Large-scale, national, family-based epidemiological study on Helicobacter pylori infection in China: the time to change practice for related disease prevention

Gut. 2023 May;72(5):855-869. doi: 10.1136/gutjnl-2022-328965. Epub 2023 Jan 23.


Background and aims: Current practice on Helicobacter pylori infection mostly focuses on individual-based care in the community, but family-based H. pylori management has recently been suggested as a better strategy for infection control. However, the family-based H. pylori infection status, risk factors and transmission pattern remain to be elucidated.

Methods: From September 2021 to December 2021, 10 735 families (31 098 individuals) were enrolled from 29 of 31 provinces in mainland China to examine family-based H. pylori infection, related factors and transmission pattern. All family members were required to answer questionnaires and test for H. pylori infection.

Results: Among all participants, the average individual-based H. pylori infection rate was 40.66%, with 43.45% for adults and 20.55% for children and adolescents. Family-based infection rates ranged from 50.27% to 85.06% among the 29 provinces, with an average rate of 71.21%. In 28.87% (3099/10 735) of enrolled families, there were no infections; the remaining 71.13% (7636/10 735) of families had 1-7 infected members, and in 19.70% (1504/7636), all members were infected. Among 7961 enrolled couples, 33.21% had no infection, but in 22.99%, both were infected. Childhood infection was significantly associated with parental infection. Independent risk factors for household infection were infected family members (eg, five infected members: OR 2.72, 95% CI 1.86 to 4.00), living in highly infected areas (eg, northwest China: OR 1.83, 95% CI 1.57 to 2.13), and large families in a household (eg, family of three: OR 1.97, 95% CI 1.76 to 2.21). However, family members with higher education and income levels (OR 0.85, 95% CI 0.79 to 0.91), using serving spoons or chopsticks, more generations in a household (eg, three generations: OR 0.79, 95% CI 0.68 to 0.92), and who were younger (OR 0.57, 95% CI 0.46 to 0.70) had lower infection rates (p<0.05).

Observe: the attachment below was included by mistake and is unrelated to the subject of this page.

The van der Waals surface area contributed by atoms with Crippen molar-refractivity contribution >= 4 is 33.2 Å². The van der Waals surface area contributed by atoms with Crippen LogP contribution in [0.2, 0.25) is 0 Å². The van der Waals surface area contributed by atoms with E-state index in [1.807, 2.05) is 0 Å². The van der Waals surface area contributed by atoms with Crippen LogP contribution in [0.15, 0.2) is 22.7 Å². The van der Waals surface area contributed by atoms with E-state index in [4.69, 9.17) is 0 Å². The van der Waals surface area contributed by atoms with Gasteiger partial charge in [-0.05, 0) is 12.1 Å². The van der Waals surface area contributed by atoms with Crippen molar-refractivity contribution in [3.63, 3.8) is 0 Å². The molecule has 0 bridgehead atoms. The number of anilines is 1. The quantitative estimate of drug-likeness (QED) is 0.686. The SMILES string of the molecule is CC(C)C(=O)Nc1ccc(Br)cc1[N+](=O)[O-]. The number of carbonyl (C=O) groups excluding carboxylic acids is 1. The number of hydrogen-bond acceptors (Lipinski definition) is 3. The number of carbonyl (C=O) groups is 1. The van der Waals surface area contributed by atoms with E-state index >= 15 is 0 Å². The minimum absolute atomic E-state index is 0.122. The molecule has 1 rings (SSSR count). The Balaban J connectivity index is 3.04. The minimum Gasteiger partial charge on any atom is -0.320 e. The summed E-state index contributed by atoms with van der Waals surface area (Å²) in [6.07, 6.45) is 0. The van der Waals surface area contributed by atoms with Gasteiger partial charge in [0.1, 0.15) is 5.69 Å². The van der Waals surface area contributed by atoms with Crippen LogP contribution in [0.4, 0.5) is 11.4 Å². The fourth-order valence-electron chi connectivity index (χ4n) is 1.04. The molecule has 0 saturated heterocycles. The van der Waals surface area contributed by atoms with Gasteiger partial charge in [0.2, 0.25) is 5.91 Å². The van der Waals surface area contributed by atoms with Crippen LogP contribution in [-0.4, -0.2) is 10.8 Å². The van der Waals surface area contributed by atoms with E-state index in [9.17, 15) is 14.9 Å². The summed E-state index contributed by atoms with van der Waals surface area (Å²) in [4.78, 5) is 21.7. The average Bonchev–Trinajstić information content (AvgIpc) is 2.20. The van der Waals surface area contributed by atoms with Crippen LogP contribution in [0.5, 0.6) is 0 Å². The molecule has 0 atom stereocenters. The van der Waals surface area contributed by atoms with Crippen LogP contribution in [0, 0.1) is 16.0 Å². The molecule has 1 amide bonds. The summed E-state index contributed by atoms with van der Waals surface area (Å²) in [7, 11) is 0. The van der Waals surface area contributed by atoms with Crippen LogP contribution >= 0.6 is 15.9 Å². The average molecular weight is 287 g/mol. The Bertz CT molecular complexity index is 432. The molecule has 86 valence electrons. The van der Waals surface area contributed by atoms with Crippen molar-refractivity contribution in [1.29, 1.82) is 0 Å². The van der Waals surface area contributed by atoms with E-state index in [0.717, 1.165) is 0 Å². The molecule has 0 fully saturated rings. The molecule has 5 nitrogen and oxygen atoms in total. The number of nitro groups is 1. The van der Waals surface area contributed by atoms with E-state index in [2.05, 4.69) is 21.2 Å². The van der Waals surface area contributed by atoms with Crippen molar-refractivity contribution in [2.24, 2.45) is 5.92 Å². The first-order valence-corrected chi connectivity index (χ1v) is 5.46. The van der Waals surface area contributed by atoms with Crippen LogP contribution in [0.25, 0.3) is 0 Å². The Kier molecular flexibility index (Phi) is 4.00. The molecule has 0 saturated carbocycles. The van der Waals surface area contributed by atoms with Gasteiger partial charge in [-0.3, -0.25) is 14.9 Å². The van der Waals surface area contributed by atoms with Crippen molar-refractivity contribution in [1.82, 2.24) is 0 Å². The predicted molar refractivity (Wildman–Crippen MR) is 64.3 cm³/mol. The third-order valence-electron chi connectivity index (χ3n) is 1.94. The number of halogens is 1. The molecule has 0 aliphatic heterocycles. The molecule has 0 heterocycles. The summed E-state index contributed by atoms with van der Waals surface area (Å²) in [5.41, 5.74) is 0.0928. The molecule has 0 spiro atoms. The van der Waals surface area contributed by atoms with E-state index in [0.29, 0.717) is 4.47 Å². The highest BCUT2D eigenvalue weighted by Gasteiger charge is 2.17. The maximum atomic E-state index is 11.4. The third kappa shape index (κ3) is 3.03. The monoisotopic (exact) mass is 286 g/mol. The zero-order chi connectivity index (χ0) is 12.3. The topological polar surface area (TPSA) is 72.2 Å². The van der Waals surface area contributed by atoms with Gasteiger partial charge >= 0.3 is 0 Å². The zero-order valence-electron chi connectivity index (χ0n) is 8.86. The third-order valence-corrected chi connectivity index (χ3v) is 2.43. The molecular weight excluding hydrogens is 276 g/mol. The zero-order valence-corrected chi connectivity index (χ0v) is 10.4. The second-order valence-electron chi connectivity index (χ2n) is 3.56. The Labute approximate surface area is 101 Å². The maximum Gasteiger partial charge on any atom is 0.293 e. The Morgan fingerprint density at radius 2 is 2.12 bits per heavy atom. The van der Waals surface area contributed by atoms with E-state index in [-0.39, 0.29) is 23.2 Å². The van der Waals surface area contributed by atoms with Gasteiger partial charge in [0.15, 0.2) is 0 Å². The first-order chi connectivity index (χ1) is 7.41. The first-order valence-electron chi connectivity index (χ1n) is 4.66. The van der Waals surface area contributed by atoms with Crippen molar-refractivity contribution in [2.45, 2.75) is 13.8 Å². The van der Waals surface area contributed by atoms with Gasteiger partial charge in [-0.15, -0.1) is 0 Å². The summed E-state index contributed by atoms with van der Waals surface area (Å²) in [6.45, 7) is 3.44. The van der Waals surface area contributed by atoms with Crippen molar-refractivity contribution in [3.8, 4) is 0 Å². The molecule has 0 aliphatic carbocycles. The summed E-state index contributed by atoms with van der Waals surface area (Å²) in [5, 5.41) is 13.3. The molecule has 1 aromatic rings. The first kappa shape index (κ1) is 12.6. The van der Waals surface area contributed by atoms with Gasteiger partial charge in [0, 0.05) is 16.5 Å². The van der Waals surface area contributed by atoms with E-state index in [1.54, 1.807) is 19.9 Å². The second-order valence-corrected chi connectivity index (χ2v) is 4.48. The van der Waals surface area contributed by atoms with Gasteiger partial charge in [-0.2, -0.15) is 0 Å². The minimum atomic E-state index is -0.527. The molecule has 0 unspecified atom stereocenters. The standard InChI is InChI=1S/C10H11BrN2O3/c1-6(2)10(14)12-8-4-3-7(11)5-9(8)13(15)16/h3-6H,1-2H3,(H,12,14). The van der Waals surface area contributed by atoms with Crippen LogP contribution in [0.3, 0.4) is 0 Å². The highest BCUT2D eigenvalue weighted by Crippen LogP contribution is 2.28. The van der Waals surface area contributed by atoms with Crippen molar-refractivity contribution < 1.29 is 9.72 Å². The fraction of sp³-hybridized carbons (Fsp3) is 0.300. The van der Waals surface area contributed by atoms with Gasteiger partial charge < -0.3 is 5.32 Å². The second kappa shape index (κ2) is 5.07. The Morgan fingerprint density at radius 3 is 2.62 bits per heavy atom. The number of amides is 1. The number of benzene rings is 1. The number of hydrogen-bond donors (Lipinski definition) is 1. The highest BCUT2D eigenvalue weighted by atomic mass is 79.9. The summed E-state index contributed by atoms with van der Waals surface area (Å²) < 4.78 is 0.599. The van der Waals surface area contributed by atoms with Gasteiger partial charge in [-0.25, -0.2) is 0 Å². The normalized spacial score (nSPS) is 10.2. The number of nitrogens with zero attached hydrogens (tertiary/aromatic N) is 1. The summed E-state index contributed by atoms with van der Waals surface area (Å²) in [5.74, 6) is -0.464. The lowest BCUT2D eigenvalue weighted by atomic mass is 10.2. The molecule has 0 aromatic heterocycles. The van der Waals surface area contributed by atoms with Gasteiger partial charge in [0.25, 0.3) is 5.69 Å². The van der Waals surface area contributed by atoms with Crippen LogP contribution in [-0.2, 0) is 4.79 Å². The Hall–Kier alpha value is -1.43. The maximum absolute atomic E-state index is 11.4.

Conclusion: Familial H. pylori infection rate is high in general household in China. Exposure to infected family members is likely the major source of its spread. These results provide supporting evidence for the strategic changes from H. pylori individual-based treatment to family-based management, and the notion has important clinical and public health implications for infection control and related disease prevention.


Publication types

  • Research Support, Non-U.S. Gov't

MeSH terms

  • Adolescent
  • Adult
  • Child
  • China / epidemiology
  • Epidemiologic Studies
  • Family
  • Helicobacter Infections* / epidemiology
  • Helicobacter Infections* / prevention & control
  • Helicobacter pylori*
  • Humans
  • Prevalence
  • Risk Factors